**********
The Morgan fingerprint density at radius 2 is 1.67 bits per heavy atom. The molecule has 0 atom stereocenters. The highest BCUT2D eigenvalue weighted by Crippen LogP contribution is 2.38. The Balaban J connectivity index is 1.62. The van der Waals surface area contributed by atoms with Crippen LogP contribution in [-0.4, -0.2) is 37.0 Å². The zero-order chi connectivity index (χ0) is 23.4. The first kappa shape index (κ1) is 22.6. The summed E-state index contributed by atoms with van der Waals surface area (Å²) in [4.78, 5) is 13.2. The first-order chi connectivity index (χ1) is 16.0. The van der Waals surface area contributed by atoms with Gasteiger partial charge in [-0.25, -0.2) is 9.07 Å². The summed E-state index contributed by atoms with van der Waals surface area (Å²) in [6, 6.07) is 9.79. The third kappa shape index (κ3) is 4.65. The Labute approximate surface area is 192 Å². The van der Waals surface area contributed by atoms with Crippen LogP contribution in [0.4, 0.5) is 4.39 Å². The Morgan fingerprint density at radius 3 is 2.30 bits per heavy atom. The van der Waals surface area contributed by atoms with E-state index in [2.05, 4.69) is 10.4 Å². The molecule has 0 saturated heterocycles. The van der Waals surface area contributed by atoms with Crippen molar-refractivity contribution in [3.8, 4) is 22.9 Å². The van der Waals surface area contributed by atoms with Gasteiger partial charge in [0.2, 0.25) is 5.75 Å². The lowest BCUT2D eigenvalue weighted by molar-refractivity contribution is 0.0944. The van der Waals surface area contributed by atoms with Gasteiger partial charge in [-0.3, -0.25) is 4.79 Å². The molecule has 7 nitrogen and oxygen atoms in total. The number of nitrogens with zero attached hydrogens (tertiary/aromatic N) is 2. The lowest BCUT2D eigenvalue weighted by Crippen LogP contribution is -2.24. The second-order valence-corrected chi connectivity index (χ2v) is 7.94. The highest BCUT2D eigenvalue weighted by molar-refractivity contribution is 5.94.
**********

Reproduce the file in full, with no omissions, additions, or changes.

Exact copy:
The Morgan fingerprint density at radius 2 is 1.67 bits per heavy atom. The molecule has 0 atom stereocenters. The highest BCUT2D eigenvalue weighted by Crippen LogP contribution is 2.38. The Balaban J connectivity index is 1.62. The van der Waals surface area contributed by atoms with Crippen LogP contribution in [-0.4, -0.2) is 37.0 Å². The zero-order chi connectivity index (χ0) is 23.4. The first kappa shape index (κ1) is 22.6. The summed E-state index contributed by atoms with van der Waals surface area (Å²) in [4.78, 5) is 13.2. The first-order chi connectivity index (χ1) is 16.0. The van der Waals surface area contributed by atoms with Gasteiger partial charge in [-0.25, -0.2) is 9.07 Å². The summed E-state index contributed by atoms with van der Waals surface area (Å²) in [6, 6.07) is 9.79. The third kappa shape index (κ3) is 4.65. The Labute approximate surface area is 192 Å². The van der Waals surface area contributed by atoms with Crippen LogP contribution in [0.4, 0.5) is 4.39 Å². The Morgan fingerprint density at radius 3 is 2.30 bits per heavy atom. The van der Waals surface area contributed by atoms with E-state index in [2.05, 4.69) is 10.4 Å². The molecule has 0 saturated heterocycles. The van der Waals surface area contributed by atoms with Crippen molar-refractivity contribution in [3.8, 4) is 22.9 Å². The van der Waals surface area contributed by atoms with Gasteiger partial charge in [0.2, 0.25) is 5.75 Å². The lowest BCUT2D eigenvalue weighted by molar-refractivity contribution is 0.0944. The van der Waals surface area contributed by atoms with Gasteiger partial charge in [-0.3, -0.25) is 4.79 Å². The molecule has 7 nitrogen and oxygen atoms in total. The number of nitrogens with zero attached hydrogens (tertiary/aromatic N) is 2. The lowest BCUT2D eigenvalue weighted by Crippen LogP contribution is -2.24. The second-order valence-corrected chi connectivity index (χ2v) is 7.94. The highest BCUT2D eigenvalue weighted by molar-refractivity contribution is 5.94.